The Register-Herald, Beckley, West Virginia

Columns

January 11, 2014

Republicans need to get to work on unemployment

From The Back Porch column

The Republicans who don’t want to extend unemployment benefits have clearly never needed them. Otherwise, they’d be trampling over Democrats to cast a yes vote on the controversial bill that senators are expected to vote down Monday night.

The bill squeaked out of the Senate on Tuesday with a few Republicans supporting the idea, The New York Times reported. However, Senate Majority Leader Harry Reid likely ended that support with his Thursday failure to consider Republican amendments.

Cue the banjos. “We get nowhere with dueling amendments,” he said as reported by the Times.

Well, somebody needs to start agreeing on something.

Republicans don’t just want to extend benefits. According to the Times, they want to cobble on everything from the Keystone XL pipeline to more exemptions for the Affordable Care Act to veterans benefits. They have enough hoops in the air to keep Barnum & Bailey in operation for at least six months — with two shows a night.

And one or two, such as Kentucky Sen. Rand Paul, believe the unemployed are using their situation as an all-expense-paid vacation courtesy of Uncle Sam.

They ought to try living on those benefits. I did and nearly went bankrupt.

Because of my former job’s income, I qualified for the highest amount of compensation offered in West Virginia and couldn’t even make my bills.

Statistics show that the longer a person is unemployed, the harder it is to get hired. There is truth in the saying that to get a job, you need to already have one. It’s kind of like trying to get a bank loan when you need money; you can’t.

This is a simple matter, really. Pay now, or pay later.

People use that argument to leverage for more money for education. They reason — and statistics bear out their argument — that dollars spent on educating an at-risk young person will save money versus incarcerating that person later.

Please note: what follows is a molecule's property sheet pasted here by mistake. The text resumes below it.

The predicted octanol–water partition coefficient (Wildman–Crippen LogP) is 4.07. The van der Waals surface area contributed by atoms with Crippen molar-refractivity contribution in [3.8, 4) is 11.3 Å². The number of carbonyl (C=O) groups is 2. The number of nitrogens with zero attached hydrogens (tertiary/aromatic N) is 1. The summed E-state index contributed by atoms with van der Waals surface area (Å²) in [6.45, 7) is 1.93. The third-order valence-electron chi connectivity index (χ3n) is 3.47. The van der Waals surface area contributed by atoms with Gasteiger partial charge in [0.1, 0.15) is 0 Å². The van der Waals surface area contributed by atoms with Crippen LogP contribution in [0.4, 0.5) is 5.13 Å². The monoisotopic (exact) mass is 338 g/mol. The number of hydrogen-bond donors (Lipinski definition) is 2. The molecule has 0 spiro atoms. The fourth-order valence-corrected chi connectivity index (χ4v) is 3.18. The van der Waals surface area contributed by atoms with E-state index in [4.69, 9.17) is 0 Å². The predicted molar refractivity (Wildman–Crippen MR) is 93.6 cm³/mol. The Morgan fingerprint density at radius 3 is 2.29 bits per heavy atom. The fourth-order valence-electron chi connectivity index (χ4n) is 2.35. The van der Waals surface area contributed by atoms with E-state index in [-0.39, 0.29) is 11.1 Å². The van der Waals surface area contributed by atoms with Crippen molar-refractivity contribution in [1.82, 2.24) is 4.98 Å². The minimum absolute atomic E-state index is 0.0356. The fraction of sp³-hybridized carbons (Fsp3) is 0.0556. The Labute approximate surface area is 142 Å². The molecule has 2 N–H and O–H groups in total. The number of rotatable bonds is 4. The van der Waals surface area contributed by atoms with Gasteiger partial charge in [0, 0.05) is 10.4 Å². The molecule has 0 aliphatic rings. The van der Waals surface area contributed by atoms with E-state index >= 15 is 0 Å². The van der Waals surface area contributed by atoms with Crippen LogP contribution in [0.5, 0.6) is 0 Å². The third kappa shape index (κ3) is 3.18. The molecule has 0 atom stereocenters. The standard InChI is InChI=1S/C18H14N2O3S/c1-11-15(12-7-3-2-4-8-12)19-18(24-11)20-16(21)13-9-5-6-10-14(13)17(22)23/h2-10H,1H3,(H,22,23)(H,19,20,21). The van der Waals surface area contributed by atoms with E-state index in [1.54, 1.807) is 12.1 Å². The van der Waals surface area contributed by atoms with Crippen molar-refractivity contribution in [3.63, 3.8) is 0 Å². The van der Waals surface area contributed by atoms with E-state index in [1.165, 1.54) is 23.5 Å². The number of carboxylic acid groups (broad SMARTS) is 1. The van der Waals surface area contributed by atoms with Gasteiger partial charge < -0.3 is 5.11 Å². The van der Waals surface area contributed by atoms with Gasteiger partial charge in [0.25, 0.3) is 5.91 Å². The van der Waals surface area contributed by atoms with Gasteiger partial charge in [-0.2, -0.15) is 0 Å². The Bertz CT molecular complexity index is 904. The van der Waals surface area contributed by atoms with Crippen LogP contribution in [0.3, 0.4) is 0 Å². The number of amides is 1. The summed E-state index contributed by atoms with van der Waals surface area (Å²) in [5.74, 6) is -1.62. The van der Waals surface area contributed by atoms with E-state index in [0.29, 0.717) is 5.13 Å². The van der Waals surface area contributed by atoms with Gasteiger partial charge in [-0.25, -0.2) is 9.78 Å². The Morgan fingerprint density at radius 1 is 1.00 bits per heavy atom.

So Uncle Sam can pay the benefits now or deal with the ripple effects in the economy of more foreclosures, increased applications for food stamps and Medicaid benefits and a further strain on charitable organizations that will have to pick up the slack for the estimated 3 million unemployed Americans.

Perhaps the number of unemployed is just peanuts to the Republicans now, but they are the elephants who will need those peanuts in 2016.

James Madison, the guy who wrote the Constitution, would not be popular among today’s Republicans, many of whom claim to be strict constitutionalists. He believed in a strong central government with broad powers.

In the preamble, he wrote the Constitution was to provide for the common defense, promote the general welfare and secure the blessings of liberty. One could argue that for someone who has lost a job, the ability to pay one’s bills and have a home contributes to an orderly society in which people are able to secure said blessings.

Congress spent very little time deciding to bail out the Big Three automakers and the crooked financial institutions that led to the 2008 recession. And now they want a drawn-out drama to help the regular guy who has been down on his luck for a year or more?

After President Obama was elected, the Republicans couldn’t shuck George W. Bush fast enough so they could channel Ronald Reagan in hopes of taking back the Congress and the presidency.

This is a time they ought to be channeling a little bit of Dubya’s compassionate conservatism.

— Young is a Register-Herald columnist. E-mail: ynerissa@frontier.com.

© 2014 by Nerissa Young

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